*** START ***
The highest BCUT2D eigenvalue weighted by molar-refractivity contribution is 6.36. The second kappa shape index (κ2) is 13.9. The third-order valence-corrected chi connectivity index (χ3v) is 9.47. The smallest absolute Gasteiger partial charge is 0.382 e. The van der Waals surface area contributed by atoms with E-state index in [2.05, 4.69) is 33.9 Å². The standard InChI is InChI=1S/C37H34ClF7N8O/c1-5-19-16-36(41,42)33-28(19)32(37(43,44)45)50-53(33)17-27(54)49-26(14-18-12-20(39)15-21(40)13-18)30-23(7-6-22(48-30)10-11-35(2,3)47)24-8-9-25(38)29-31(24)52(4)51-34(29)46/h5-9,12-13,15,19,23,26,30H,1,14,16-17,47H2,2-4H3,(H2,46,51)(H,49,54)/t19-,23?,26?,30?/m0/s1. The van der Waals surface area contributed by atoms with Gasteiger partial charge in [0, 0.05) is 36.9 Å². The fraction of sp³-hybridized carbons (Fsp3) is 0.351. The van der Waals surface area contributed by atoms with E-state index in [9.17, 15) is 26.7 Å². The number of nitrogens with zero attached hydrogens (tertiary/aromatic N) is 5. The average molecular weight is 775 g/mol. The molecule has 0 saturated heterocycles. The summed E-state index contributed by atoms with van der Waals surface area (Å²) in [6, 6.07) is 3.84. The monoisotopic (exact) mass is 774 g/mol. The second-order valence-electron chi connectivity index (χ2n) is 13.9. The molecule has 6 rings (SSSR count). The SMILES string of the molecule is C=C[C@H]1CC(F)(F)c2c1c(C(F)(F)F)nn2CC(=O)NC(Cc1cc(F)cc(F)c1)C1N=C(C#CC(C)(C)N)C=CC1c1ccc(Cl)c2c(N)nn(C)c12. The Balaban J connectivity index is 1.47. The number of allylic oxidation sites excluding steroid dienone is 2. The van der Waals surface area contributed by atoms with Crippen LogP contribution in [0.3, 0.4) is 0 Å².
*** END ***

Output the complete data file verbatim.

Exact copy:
The highest BCUT2D eigenvalue weighted by molar-refractivity contribution is 6.36. The second kappa shape index (κ2) is 13.9. The third-order valence-corrected chi connectivity index (χ3v) is 9.47. The smallest absolute Gasteiger partial charge is 0.382 e. The van der Waals surface area contributed by atoms with E-state index in [2.05, 4.69) is 33.9 Å². The standard InChI is InChI=1S/C37H34ClF7N8O/c1-5-19-16-36(41,42)33-28(19)32(37(43,44)45)50-53(33)17-27(54)49-26(14-18-12-20(39)15-21(40)13-18)30-23(7-6-22(48-30)10-11-35(2,3)47)24-8-9-25(38)29-31(24)52(4)51-34(29)46/h5-9,12-13,15,19,23,26,30H,1,14,16-17,47H2,2-4H3,(H2,46,51)(H,49,54)/t19-,23?,26?,30?/m0/s1. The van der Waals surface area contributed by atoms with Gasteiger partial charge in [0, 0.05) is 36.9 Å². The fraction of sp³-hybridized carbons (Fsp3) is 0.351. The van der Waals surface area contributed by atoms with E-state index in [9.17, 15) is 26.7 Å². The number of nitrogens with zero attached hydrogens (tertiary/aromatic N) is 5. The average molecular weight is 775 g/mol. The molecule has 0 saturated heterocycles. The summed E-state index contributed by atoms with van der Waals surface area (Å²) in [6, 6.07) is 3.84. The monoisotopic (exact) mass is 774 g/mol. The second-order valence-electron chi connectivity index (χ2n) is 13.9. The molecule has 6 rings (SSSR count). The SMILES string of the molecule is C=C[C@H]1CC(F)(F)c2c1c(C(F)(F)F)nn2CC(=O)NC(Cc1cc(F)cc(F)c1)C1N=C(C#CC(C)(C)N)C=CC1c1ccc(Cl)c2c(N)nn(C)c12. The Balaban J connectivity index is 1.47. The number of allylic oxidation sites excluding steroid dienone is 2. The van der Waals surface area contributed by atoms with Crippen LogP contribution in [0.3, 0.4) is 0 Å².